Companies are not doing enough to stop exposure to gambling ads on social media according to new research
A new major study has branded gambling companies as “irresponsible”. The study found that firms are not doing enough to prevent children from seeing their adverts online, especially on Twitter.
Ipsos Mori, who lead the research, found that an estimated 41,000 children under 16 follow gambling-related accounts, and that children replied to or retweeted those accounts 13,000 times.
The study also showed that between 2015 and 2018 betting firms increased their spending on paid advertising spots by 24%, to a staggering £329m per year.
Though children were not being directly targeted in these cases, the report said some of the ads included features likely to appeal to them.
In recent months the UK has seen a crack down on gambling ads, with several being banned Advertising Standards Authority, on the grounds that may be appealing to children.
This study follows figures that emerged several months ago suggesting, a rise in numbers of child problem gamblers to 50,000 – and recently, the UK’s first gambling addiction clinic for children was opened.
Recently a number of the UK’s largest bookmakers and online casino firms promised to invest more in addiction treatment and to curb adverts on TV, in an effort to protect vulnerable people and children from the effects of problem gambling and online casinos.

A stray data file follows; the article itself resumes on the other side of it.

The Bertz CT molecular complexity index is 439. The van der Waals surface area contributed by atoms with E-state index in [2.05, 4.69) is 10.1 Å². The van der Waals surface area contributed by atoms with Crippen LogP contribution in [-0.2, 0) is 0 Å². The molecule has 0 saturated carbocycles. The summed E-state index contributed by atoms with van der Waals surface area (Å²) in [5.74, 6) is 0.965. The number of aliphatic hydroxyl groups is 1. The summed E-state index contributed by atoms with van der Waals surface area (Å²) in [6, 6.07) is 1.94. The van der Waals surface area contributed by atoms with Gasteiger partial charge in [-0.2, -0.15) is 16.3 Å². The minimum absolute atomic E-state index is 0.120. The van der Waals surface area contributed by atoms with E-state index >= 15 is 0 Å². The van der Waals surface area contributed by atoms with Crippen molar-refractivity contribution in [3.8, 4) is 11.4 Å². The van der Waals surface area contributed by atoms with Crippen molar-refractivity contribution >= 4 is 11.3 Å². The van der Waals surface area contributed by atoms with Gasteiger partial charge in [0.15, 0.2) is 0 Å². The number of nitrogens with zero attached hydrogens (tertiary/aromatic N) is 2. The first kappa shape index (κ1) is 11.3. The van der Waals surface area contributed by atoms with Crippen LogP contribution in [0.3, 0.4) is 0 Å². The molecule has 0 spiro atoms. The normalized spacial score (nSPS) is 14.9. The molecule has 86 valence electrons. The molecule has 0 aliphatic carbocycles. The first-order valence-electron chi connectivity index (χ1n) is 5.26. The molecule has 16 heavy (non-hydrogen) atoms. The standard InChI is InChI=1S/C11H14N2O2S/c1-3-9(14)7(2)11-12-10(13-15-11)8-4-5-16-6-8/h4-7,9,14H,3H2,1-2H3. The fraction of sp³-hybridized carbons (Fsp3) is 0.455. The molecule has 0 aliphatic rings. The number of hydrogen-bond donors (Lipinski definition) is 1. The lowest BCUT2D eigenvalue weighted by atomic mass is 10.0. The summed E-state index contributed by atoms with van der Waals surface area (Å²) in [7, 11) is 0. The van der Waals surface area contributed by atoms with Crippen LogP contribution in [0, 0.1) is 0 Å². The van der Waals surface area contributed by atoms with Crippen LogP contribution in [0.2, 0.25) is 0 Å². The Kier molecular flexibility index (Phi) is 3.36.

Though reducing the number of TV ads is a start, the research in this study highlighted the prevalence of gambling adverts on the internet, particularly social media sites like Twitter.
As part of their study, researchers created 11 “avatars” – or fake internet user profiles – with identities like a “child under 13” and “problem gambler”, using browsing history.
Both avatars saw more gambling adverts than a neutral avatar with no browsing history. The “child under 13” avatar also saw more online gambling adverts per month than the adult with a gambling problem.
The report concluded that there was “no evidence” that advertisers had taken significant steps to screen out children and gambling addicts.
The researchers went on to say there was “little evidence” of responsible gambling messages being promoted online. In 2018, 888,745 tweets were analysed over nine months, only 7% contained a responsible gambling message.
Many of the online and TV adverts analysed by the report contained features likely to appeal to children, celebrities or cartoon-like characters.
“Content which may appeal to children and young people was found in 11% of mainstream media gambling adverts and 59% of eSports gambling content on Twitter,” the report said.
Tom Watson, the Labour deputy leader, said: “It’s no wonder we have so many children gambling when irresponsible gambling companies are placing adverts that appeal to kids.
“The explosion of gambling advertising in recent years is fuelling problem gambling. If we are going to tackle addiction we need to start by tackling adverts.”
This report is an interim report as part of a longer study commissioned by GambleAware, a leading gambling charity in the UK. The final report aims to chart the impact gambling ads are having on children.